How to Clean Grill Grates – Complete Guide

Prepping your grill for the outdoor smoking and barbecue events is the first thing to welcome summers. But how to clean grill grates covered in stringent food, sauces and grease? Although it may look impossible to scrap away, let us assure you that with some effort, this seemingly impossible task can turn into an absolute reality. 

So, read out the article and follow the step-by-step guide we have formulated to make the cleaning process simpler for you:              

Determine Your Type of Grill 

In general, three types of materials are used in grill grates. There are some cleaning products that are suitable for one type and unsuitable for the other. Have a look at what precautions you should take for your type of grill:       

Cast-iron grates: Since they are tough, you can use rough wire brushes to clean the dirt. But do remember that iron corrodes easily. Therefore, apply some oil (vegetable or canola) after brushing.    

Porcelain grates: There is no need to worry about rusting with a porcelain grate if the finish is intact. But to avoid scratching the finish, use soft-bristled brushes while cleaning. 

Stainless-steel grates: Out of all three, stainless steel grates are the most durable ones. No such care is required to wipe away the remnants of last year’s BBQ party. However, we suggest keeping the grate dry to leave no chance for rusting.     

Gather the Right Tools 

As mentioned earlier, your grate may require a different type of cleaning material. You can find plenty of them in the market but we do not recommend buying any product you see. Avoid using the toxic chemical as they may ease up the cleaning task but will affect the taste of food later. 

The following 10 things are all you need to collect:    

  1. Grease-cutting dish soap 
  2. White vinegar 
  3. Baking soda 
  4. Grill brush
  5. Putty knife
  6. Scouring pads 
  7. Large water bucket 
  8. Wire-bottle brush
  9. Long-cuffed rubber gloves  
  10. Cotton rags 

How to Clean Grill Grates – 5 Simple Steps to Follow

Step 1: Start by Burning 

If you have a gas grill, light it up with the hood off and let the heat rise to the maximum temperature. Wait for around 20-30 minutes or until all the stuck-on grease and food is charred. Now, dip the grill brush in soapy water and rub it on the grates to remove carbon. Turn off the fire, disconnect the gas tank and leave it for cooling.   

Use a similar method to clean charcoal grills. The only difference is that you will need to dump the burnt charcoal briquettes and scrap off the charcoal debris using a putty knife.

Caution: The briquettes you are disposing of should be absolutely cold and dead. If you are not sure, toss them in a water bucket before dumping.     

Step 2: Soak the Grills in Soapy Water 

After the grill cools down, try removing as many things on it as you can. Some of them are burner-control knobs, trays, racks or the burner tubes installed in gas grills. This will make the cleaning step more efficient.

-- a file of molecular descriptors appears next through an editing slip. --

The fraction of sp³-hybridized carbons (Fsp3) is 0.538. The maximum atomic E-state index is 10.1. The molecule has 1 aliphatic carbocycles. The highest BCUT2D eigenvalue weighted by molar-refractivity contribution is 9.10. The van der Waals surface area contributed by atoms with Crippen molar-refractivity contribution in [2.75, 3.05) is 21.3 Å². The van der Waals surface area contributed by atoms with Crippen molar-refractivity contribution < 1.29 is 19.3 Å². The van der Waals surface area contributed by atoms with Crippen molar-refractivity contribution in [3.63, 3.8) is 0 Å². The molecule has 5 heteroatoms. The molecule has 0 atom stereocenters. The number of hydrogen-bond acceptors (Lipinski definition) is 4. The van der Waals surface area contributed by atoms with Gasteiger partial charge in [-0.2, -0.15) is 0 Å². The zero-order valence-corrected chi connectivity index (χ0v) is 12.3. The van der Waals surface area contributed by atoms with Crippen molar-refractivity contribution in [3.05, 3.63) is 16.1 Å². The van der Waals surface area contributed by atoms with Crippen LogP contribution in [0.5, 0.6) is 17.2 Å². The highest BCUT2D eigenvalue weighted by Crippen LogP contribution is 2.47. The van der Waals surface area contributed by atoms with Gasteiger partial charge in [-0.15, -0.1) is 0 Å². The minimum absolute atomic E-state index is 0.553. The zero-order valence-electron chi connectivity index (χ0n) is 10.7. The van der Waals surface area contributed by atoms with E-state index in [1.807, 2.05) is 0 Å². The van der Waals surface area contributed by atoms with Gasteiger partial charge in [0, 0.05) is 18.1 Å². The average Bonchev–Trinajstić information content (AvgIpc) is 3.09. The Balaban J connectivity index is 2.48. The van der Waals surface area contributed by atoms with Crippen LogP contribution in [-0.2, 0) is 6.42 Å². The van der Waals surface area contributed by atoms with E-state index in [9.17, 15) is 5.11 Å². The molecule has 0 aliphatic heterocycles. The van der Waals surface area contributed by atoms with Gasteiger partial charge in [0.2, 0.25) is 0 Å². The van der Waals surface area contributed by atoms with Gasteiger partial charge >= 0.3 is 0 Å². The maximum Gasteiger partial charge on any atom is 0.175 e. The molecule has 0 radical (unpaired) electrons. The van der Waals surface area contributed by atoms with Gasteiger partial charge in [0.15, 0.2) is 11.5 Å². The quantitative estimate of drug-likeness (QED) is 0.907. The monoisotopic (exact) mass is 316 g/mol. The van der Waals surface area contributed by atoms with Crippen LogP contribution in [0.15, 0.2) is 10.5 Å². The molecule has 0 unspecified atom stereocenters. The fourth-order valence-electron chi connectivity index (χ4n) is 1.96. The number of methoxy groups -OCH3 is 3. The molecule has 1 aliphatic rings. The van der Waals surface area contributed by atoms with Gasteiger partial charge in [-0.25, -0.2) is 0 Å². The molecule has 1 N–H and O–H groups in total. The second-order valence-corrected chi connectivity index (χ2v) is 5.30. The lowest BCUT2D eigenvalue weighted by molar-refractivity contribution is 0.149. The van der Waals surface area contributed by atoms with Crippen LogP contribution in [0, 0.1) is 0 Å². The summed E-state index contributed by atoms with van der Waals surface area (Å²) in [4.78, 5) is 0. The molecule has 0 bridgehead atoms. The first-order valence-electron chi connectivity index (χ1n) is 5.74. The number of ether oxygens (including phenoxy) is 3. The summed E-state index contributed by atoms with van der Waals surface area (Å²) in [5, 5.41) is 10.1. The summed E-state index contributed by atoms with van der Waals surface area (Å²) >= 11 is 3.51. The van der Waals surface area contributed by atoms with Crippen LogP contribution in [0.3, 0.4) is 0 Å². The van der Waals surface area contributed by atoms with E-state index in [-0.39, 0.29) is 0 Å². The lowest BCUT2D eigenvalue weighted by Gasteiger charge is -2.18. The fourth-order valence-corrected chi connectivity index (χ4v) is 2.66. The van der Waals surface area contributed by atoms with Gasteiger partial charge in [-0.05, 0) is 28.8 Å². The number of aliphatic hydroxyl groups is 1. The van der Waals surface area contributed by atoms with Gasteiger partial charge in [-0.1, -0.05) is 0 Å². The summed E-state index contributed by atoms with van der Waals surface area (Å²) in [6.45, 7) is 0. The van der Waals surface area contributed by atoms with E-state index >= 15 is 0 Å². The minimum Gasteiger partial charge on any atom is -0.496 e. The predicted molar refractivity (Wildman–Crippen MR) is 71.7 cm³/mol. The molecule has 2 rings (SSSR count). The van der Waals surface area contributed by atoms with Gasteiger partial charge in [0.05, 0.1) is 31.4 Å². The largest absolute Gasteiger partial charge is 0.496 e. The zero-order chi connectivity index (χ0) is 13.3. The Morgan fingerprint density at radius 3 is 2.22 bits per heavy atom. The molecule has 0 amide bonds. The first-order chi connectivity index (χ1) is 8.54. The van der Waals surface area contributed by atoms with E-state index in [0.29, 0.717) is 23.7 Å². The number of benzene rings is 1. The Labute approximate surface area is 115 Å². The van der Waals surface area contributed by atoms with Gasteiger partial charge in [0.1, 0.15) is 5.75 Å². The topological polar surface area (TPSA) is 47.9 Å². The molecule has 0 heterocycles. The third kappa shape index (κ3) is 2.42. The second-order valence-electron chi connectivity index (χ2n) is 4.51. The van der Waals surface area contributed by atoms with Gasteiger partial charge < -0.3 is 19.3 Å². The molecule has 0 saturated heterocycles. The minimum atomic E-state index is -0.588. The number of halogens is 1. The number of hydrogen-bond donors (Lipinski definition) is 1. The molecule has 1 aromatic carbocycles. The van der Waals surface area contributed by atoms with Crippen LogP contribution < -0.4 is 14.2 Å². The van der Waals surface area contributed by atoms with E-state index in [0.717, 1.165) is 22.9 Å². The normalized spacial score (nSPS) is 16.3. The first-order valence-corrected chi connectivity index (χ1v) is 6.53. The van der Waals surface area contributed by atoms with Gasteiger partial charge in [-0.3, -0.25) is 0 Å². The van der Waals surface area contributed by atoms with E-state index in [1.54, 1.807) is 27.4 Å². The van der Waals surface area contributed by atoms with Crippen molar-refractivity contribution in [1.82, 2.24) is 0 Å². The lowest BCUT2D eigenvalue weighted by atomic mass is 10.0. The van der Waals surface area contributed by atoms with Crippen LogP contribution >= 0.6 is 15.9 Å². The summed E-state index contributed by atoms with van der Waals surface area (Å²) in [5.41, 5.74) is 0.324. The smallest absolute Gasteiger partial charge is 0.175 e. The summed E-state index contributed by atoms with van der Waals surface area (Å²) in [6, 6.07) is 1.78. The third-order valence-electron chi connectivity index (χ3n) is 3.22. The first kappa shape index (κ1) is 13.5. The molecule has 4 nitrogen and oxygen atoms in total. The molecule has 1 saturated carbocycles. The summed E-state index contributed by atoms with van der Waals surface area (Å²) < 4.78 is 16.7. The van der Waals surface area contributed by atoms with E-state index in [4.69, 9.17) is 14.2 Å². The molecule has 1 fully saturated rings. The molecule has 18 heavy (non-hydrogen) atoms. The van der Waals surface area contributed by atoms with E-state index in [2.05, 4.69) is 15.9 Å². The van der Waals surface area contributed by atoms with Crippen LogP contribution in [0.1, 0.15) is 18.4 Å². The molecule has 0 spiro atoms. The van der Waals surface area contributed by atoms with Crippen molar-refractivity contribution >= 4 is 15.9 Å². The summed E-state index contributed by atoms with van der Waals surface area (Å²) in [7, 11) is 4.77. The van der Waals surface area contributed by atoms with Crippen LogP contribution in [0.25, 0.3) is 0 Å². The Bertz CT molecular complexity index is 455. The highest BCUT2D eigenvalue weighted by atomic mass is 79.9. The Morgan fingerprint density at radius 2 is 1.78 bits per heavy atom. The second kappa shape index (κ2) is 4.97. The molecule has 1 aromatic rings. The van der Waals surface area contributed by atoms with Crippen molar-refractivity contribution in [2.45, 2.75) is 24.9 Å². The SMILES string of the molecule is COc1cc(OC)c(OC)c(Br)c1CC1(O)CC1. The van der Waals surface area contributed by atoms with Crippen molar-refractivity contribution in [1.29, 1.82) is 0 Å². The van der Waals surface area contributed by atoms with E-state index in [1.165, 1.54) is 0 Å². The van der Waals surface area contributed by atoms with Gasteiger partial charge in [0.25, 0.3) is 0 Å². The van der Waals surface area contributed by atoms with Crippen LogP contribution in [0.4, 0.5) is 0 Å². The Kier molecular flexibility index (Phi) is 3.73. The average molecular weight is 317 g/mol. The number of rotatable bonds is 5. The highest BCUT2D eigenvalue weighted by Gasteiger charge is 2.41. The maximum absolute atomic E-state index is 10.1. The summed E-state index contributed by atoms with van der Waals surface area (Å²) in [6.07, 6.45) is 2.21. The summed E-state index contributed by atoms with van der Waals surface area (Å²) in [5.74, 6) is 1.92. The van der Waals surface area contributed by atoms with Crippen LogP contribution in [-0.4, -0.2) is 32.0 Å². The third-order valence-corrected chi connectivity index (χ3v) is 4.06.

Next, prepare a warm diluted mixture of detergent in a large water bucket. Submerge the grill and other dirty parts in it. Leave for at least 30 minutes and start doing the next step.   

Step 3: Clean the Firebox 

While the grill grates are submerged in the water, the firebox is exposed and can be deep cleaned to completely renew your grill. Put a bucket below the firebox to collect the debris and soapy water. Start by scrapping the caked-on grease from the firebox. 

Now, bring your vacuum cleaner to collect the loose debris from every nook and cranny. There is no limitation on the type of vacuums to use. Whether you have wet/dry, the full-sized or portable vacuum, all will work well for the cleaning task.       

Finish the firebox cleaning by rinsing it with water. 

Step 4: Scrub the Grates and Panels  

As you finish the firebox cleaning step, the grilling grate and other parts are ready to take out of the soapy water. Remove them and start scrubbing with a wire or soft-bristled brush. If there’s still some stringent gunk sticking to the grill, apply a thick paste of baking soda and vinegar on it. 

Wait, rinse and dry out the grate. The cast-iron grills require complete drying. Whereas if you detect any chips on the porcelain grill, repair it using a porcelain touch-up.         

Corrosion or anything else can block the fire-emitting holes. Now is the time to clean the inside of all burner tubes by using a wire bottle brush.    

Step 5: Wash and Dry 

Drain the dirty water, refill the bucket again and add some dish soap. Scrub the grill’s outer side for one last time. Avoid using rough scouring sponges for the finished grill. Wash the grill thoroughly and wipe it using a microfiber towel. 

Extra Tips 

  • Use a stainless-steel cleaner or undiluted vinegar to give a final touch to your grill. 
  • Reconnect everything along with the burner tube. 
  • Fire the grill for 15 minutes with the lid off to burn away the cleaning residue, if any. Also, it will let you detect any assembling error. 
  • Keep all inorganic materials away from the grill.

The Way Forward 

Though tedious, following this guide will help you clean every bit of your BBQ grill. To save yourself from repeating the same procedure in the near future, try keeping the grate clean and wiping it every time after cooking. 

As for now, do what’s shared and enjoy smoking some mouthwatering hams and shrimps on your primed grill.